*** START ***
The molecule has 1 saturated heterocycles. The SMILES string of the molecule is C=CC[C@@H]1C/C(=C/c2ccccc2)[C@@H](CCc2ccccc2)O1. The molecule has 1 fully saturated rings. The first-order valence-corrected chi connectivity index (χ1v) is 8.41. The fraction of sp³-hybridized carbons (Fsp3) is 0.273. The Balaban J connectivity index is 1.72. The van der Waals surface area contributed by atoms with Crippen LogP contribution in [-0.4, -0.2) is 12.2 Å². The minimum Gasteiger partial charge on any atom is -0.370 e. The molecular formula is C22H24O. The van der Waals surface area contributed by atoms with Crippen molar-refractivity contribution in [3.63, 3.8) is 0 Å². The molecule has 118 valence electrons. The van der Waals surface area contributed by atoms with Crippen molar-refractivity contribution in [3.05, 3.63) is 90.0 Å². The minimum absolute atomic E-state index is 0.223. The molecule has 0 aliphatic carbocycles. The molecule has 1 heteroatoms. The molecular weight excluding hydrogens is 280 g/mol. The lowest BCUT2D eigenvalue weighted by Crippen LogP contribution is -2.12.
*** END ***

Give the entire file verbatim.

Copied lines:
The molecule has 1 saturated heterocycles. The SMILES string of the molecule is C=CC[C@@H]1C/C(=C/c2ccccc2)[C@@H](CCc2ccccc2)O1. The molecule has 1 fully saturated rings. The first-order valence-corrected chi connectivity index (χ1v) is 8.41. The fraction of sp³-hybridized carbons (Fsp3) is 0.273. The Balaban J connectivity index is 1.72. The van der Waals surface area contributed by atoms with Crippen LogP contribution in [-0.4, -0.2) is 12.2 Å². The minimum Gasteiger partial charge on any atom is -0.370 e. The molecular formula is C22H24O. The van der Waals surface area contributed by atoms with Crippen molar-refractivity contribution in [3.63, 3.8) is 0 Å². The molecule has 118 valence electrons. The van der Waals surface area contributed by atoms with Crippen molar-refractivity contribution in [3.05, 3.63) is 90.0 Å². The minimum absolute atomic E-state index is 0.223. The molecule has 0 aliphatic carbocycles. The molecule has 1 heteroatoms. The molecular weight excluding hydrogens is 280 g/mol. The lowest BCUT2D eigenvalue weighted by Crippen LogP contribution is -2.12.